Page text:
The Government House site is one of the key heritage places in Western Australia for a number of reasons. Not the least of which is the fact it has been in continuous occupation as the principal vice regal residence in Western Australia since the foundation of the capital in 1829. The House and Grounds in the colonial period were the centre of social life, the administrative centre including for a brief time as a meeting place for the Legislative Council. Today the grounds continue to be used for prestigious State and community functions.
The grounds were the site for the first government garden in Perth; it was here the colonial botanist James Drummond established plots for growing introduced plant species for introduction to the fledgling colony and eventual distribution to the settlers. The present layout of the grounds dates largely from 1850’s and 1860’s when the ‘new’ House was constructed. The lower gardens date back to 1880’s and 1890’s when the river still lapped the lower boundary of the site along the line of the present lake. The present boundary was established in 1904 with the reclamation of the river foreshore.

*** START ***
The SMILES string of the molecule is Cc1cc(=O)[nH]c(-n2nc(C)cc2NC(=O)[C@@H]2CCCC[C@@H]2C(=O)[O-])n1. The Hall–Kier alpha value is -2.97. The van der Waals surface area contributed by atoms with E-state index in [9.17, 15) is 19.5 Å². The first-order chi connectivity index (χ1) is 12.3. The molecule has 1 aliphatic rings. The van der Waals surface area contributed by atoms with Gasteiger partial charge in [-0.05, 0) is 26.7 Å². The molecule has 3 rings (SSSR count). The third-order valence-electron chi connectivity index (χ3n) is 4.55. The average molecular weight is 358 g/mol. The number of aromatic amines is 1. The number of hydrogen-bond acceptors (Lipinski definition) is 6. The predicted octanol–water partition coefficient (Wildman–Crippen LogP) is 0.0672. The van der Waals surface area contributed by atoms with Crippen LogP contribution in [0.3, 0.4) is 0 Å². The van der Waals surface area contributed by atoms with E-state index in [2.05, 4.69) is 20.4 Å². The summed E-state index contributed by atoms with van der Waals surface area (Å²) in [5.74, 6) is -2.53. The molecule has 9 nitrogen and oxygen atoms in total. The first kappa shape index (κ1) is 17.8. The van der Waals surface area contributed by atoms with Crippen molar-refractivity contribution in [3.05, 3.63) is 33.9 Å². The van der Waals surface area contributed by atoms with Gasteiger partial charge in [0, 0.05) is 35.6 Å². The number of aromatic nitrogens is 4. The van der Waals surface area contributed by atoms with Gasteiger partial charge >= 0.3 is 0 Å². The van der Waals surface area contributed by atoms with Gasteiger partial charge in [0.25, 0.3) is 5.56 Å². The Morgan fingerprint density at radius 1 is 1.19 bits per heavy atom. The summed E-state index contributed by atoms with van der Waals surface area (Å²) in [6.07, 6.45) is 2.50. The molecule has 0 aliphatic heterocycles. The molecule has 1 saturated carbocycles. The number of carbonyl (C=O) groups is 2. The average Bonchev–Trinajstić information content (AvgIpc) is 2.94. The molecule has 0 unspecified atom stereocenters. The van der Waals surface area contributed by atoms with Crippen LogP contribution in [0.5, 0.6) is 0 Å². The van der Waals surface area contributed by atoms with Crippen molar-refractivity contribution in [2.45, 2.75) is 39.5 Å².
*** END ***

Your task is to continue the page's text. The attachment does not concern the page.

The Government House Gardens share heritage listing with the House, and appropriately a Conservation Plan was completed in 1995 by Oline Richards AAILA MPHR, followed by her Management Plan in 1996, and finally a Master Plan completed in 1999 by Philip Griffiths of Considine and Griffiths Architects Pty Ltd.
The gardens today comprise 3.2 hectares in the Arcadian landscape style used by the English in the 18th and 19th centuries. There are some excellent original plantings in the grounds and a mixture of exotic and native species.
Since the 1960’s, successive Governors have regularly opened the gardens to the public, and the tradition not only continues but has increased in frequency.